Now, yes, there's the problem of A-listers and links. There are indeed A-listers who get far too many requests for links from their blogs to the rest of the blogosphere. I tend to think that A-listers should just be left to themselves--unless we're lucky enough to establish peer-to-peer communications with the ones who are open to such a thing. Some are, some aren't. Many are no longer providing permalinks, but many will provide postlinks which can be great for us Upstart bloggers. But I don't believe it's necessary to immediately link to A-listers when we start our blogs to prove something about ourselves or about our blogs. What are we proving? That we can give a link to someone the rest of the world already knows about?

I link to a few "A-list" types, but that's because it's easier for me to go to their blogs from my blog. It's also way for my little blog to show up in their stats. If they bother to look, it *may* get them over here. No other reason that that.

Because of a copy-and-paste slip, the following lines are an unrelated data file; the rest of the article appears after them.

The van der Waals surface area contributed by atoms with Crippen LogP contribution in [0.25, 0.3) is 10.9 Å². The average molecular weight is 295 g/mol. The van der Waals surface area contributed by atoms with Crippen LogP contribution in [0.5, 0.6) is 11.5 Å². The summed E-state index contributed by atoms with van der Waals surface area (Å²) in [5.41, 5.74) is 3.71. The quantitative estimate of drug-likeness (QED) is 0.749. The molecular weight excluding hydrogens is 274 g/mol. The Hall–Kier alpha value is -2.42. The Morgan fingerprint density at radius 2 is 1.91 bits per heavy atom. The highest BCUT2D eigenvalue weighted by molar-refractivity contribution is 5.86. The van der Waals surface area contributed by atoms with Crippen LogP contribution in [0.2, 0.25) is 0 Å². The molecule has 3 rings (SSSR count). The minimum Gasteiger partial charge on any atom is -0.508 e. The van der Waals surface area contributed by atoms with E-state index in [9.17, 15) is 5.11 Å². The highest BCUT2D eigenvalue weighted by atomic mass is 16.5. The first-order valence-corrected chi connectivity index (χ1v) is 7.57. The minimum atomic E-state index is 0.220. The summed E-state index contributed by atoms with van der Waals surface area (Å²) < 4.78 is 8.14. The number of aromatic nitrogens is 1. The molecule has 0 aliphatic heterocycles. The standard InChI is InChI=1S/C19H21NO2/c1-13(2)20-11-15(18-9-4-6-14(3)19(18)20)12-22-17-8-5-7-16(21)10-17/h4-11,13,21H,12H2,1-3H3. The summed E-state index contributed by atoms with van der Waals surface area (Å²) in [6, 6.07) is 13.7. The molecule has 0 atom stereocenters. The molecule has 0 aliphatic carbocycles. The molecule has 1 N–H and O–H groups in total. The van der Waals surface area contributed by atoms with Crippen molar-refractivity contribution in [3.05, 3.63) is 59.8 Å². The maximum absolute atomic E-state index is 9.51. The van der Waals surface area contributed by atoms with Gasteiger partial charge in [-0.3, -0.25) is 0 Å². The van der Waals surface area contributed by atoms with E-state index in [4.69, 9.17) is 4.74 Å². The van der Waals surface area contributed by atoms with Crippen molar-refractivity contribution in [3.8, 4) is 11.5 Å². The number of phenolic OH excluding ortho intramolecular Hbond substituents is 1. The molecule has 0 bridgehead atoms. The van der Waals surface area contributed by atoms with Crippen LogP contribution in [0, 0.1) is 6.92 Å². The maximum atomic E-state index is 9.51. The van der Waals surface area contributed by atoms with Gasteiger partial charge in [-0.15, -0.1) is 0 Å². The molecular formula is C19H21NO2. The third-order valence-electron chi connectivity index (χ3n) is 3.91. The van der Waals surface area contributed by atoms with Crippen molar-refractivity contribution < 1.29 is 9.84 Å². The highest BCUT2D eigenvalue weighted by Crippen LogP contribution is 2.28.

Further, how A-listers want to handle their blogrolls and links is up to them. If you think about it, some of those A-list blogs aren't even blogs in the same sense that many of us are the sense that they are not looking to interact and build any kind of community. They are content providers, that's it. If you're into reading their content, then read it. But don't look for community in a space dedicated just to telling *you* what's what.

Likewise, if some blogs have a huge number of comments, but the blogger (or bloggers)let the comments ramble like an unmoderated USENET newsgroup, then let them be just that-- unmoderated USENET newsgroups. Personally, I don't participate in blogs of that sort. Why should I? I had my share of Forums/Newsgroups years ago with alt.goth and the New York Times Film Forums. Forums are one kind of social software and blogs are another. I'm posting on a blog to get to know the blogger and his/her commenters who also blog--I'm not interested in numbskulls who don't know the first thing about blogging and probably hate bloggers but love to leave comments on blogs because they think blogs are their new Forums.